Published April 8, 2021
I had been curious about the creation of yarn for a while now but hadn’t really acted upon that interest until February of this year. I’d been knitting for 4 years now and learned to weave last year but I soon noticed how my knitting technique was not ergonomic at all. My wrists were starting to experience a bit of Carpal Tunnel Syndrome and my horrible posture did not help that case at all.
So I suppose you can say that I needed a change of pace and spinning seemed to be a fiber art that was less strenuous. Who would have thought that spinning will become my new therapy and passion?
I remember my friend Kristina spinning some Malabrigo Nube using a top-whorl drop spindle and I thought to purchase one on Etsy. It was a cute set that was most affordable and it came with a niddy noddy. All I needed now was some yarn. Browsing around in Facebook Marketplace, I saw $23/lb of cormo/cvm (California variegated mutant) blend and free shipping! I messaged the seller and got more information and before I knew it, I had all the tools I needed to spin. While I have upgraded to an Electric Eel Wheel Nano 1.1 since then (and am looking to upgrade again in the near future for production speed), it’s good to take a moment to reflect on how simple joys begin and watch that joy grow into a passion that sticks with you for life.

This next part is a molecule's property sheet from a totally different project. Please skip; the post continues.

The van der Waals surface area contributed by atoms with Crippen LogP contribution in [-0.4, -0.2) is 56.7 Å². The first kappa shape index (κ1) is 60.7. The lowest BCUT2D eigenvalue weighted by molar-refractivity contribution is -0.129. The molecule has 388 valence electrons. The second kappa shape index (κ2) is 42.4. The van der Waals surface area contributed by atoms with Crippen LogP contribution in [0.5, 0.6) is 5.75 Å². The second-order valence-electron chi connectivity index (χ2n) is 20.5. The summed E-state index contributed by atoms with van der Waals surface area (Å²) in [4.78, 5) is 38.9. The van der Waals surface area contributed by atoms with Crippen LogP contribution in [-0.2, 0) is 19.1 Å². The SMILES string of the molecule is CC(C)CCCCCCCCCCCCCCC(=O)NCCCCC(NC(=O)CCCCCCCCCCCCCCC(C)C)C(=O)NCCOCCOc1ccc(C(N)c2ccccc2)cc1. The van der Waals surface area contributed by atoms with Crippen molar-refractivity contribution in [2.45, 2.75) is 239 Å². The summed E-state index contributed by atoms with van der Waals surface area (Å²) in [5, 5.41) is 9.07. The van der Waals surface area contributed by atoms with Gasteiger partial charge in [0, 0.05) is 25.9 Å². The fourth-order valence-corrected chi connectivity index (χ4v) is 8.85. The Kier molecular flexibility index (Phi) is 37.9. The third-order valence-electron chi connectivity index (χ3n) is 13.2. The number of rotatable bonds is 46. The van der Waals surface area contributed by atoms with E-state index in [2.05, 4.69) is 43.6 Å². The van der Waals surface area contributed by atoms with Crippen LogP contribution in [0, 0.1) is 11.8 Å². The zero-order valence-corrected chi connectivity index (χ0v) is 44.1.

Dottie the animal lover
Dottie — I adopted my first sheep in 2015. They were 6 babydoll southdown wethers that the breeder no longer wanted. Then my neighbor retired from her sheep breeding business and I got some of her older ewes and rams that were "undesirable". We adopted 2 more sheep from a roadside zoo situation. We now have 24 sheep. We have 6 Southdown Babydolls. I use the babydoll wool for dryer balls. They graze on our chemical free pastures and during winter, we buy hay from local producers. Once a year, the sheep are shorn by a shearer that we hire.
Our farm is fully solar powered. I'm a vegetarian so we have a no kill policy. Even past their "productive" years, we keep all animals healthy to live out their lives as fully as possible. Besides sheep we have rescued miniature donkeys and horses, 3 goats, a mini pig, chickens and ducks! We also have dogs and cats.
Sheep-story and life
Some people find it easier to share their stories through writing, and some are more comfortable verbalizing them. Listen to Dottie share a brief history of DJ's Farmjoyables (DJSFarmjoyables) and some snippets of the sheep living in the farm. While there isn’t much greenery yet in the bleakness of midwinter, the sheep are well fed and sheltered in their 7 acre farm.